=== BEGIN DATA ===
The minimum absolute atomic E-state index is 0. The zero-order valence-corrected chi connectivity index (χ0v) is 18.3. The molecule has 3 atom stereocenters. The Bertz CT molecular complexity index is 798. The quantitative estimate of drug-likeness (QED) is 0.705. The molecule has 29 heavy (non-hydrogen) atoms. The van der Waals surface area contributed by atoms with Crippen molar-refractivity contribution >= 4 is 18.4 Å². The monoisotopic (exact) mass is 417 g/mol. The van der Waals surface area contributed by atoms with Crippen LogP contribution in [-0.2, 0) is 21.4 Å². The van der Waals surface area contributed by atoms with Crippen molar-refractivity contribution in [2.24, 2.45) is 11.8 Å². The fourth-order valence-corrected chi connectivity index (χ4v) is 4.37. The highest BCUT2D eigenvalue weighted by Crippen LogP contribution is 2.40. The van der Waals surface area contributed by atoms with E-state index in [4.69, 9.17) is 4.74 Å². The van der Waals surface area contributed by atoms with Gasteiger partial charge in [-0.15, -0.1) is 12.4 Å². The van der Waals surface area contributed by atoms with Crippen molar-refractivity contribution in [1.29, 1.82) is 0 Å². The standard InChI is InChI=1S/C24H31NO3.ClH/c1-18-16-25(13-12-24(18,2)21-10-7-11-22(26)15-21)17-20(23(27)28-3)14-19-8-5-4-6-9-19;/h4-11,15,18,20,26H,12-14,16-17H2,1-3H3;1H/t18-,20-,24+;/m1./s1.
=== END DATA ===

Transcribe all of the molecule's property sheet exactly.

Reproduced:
The minimum absolute atomic E-state index is 0. The zero-order valence-corrected chi connectivity index (χ0v) is 18.3. The molecule has 3 atom stereocenters. The Bertz CT molecular complexity index is 798. The quantitative estimate of drug-likeness (QED) is 0.705. The molecule has 29 heavy (non-hydrogen) atoms. The van der Waals surface area contributed by atoms with Crippen molar-refractivity contribution >= 4 is 18.4 Å². The monoisotopic (exact) mass is 417 g/mol. The van der Waals surface area contributed by atoms with Crippen LogP contribution in [-0.2, 0) is 21.4 Å². The van der Waals surface area contributed by atoms with Crippen molar-refractivity contribution in [2.24, 2.45) is 11.8 Å². The fourth-order valence-corrected chi connectivity index (χ4v) is 4.37. The highest BCUT2D eigenvalue weighted by Crippen LogP contribution is 2.40. The van der Waals surface area contributed by atoms with E-state index in [4.69, 9.17) is 4.74 Å². The van der Waals surface area contributed by atoms with Gasteiger partial charge in [-0.15, -0.1) is 12.4 Å². The van der Waals surface area contributed by atoms with Crippen molar-refractivity contribution in [1.29, 1.82) is 0 Å². The standard InChI is InChI=1S/C24H31NO3.ClH/c1-18-16-25(13-12-24(18,2)21-10-7-11-22(26)15-21)17-20(23(27)28-3)14-19-8-5-4-6-9-19;/h4-11,15,18,20,26H,12-14,16-17H2,1-3H3;1H/t18-,20-,24+;/m1./s1.